Suicide rates in Oklahoma are on the rise 

click to enlarge Gwen Evans right lost her son Nathan to suicide in 2015. | Photo provided
  • Gwen Evans right lost her son Nathan to suicide in 2015. | Photo provided

Gwen Evans described her son Nathan as a happy child, always smiling and an ideal Christian because he never judged anyone. The call she received Sept. 10, 2015, shocked her.

A mom of a girl Nathan knew asked Evans if she was in front of him. As she was at the local library with her husband for a meeting, she told her, “No. I’m about three miles away.” The voice on the other end told Evans that 18-year-old Nathan had a gun and wanted to kill himself.

Evans remembers frantically rushing home. The good-natured boy who often told her, “I love you,” said he felt worthless, like a failure and overwhelmed.

Rising numbers

Brandy Woods-Littlejohn is administrative program manager for violence prevention programs at the Oklahoma State Department of Health. She tracks violent deaths via Oklahoma Violent Death Reporting System (OKVDRS), which shares data with the Centers for Disease Control, the Office of the Chief Medical Examiner, Oklahoma State Bureau of Investigation, Oklahoma Child Death Review Board and National Death Reporting Program.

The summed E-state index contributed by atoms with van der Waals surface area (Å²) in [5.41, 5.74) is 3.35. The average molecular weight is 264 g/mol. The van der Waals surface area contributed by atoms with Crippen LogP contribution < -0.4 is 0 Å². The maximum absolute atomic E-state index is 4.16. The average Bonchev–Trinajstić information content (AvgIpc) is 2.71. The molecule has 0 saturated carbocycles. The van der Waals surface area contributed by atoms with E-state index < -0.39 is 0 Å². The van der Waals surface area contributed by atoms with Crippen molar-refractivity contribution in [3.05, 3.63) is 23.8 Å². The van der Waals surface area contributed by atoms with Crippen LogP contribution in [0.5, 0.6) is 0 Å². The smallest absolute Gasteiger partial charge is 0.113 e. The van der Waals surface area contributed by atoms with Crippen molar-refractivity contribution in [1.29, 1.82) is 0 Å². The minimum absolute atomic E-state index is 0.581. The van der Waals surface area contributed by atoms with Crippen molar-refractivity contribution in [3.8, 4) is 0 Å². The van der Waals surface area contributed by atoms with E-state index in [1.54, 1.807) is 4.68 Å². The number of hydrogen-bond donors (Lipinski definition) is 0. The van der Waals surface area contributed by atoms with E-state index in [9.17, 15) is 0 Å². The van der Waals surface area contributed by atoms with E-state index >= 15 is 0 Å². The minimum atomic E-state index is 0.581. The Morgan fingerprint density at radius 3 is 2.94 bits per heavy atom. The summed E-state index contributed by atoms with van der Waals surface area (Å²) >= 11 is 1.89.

She said suicide is the second leading cause of death of people age 10 to 34 in Oklahoma. Centers for Disease Control and Prevention data shows unintentional injury is the leading cause of death of people under age 45.

Suicide is a growing concern among almost all demographics, she said. An OKVDRS report shows rates have steadily increased for 25-64-year-olds. From 2005 to 2012, death trends show suicides among Oklahoma veterans increased 34 percent. Between 2004 and 2008, Native American youth age 10-24 committed suicide at a 78 percent higher rate than their non-Native American peers, the data shows.

Firearm correlation

“We’re actually a family that believes in guns,” Evans said.

She said her son grew up around them and the family always kept them locked up. One evening, the family forgot to lock up a handgun. It was left on top of the entertainment center. Her son, the tallest person in the house, saw the weapon as he walked past it, she said.

Firearms are used in 60 percent of all suicides in Oklahoma, Woods-Littlejohn said. That number also reflects suicide trends across the United States.

“Even as we’ve seen increases over the years in number [rate per 100,000], the percentage of firearm usage stays around 60 percent,” Woods-Littlejohn said.

Michael Brose is CEO at Mental Health Association Oklahoma (MHAO), a statewide advocacy group that has grown substantially since 1993. MHAO offers resources and outreach programs, including suicide prevention training for the public and suicide screenings for teens and schools.

Brose said that when a person experiences extreme distress like depression or an inability to cope with change, they can quickly move out of the phase where suicide seems like the only way out.

He then urged people to envision that scenario if a person has ready access to firearms.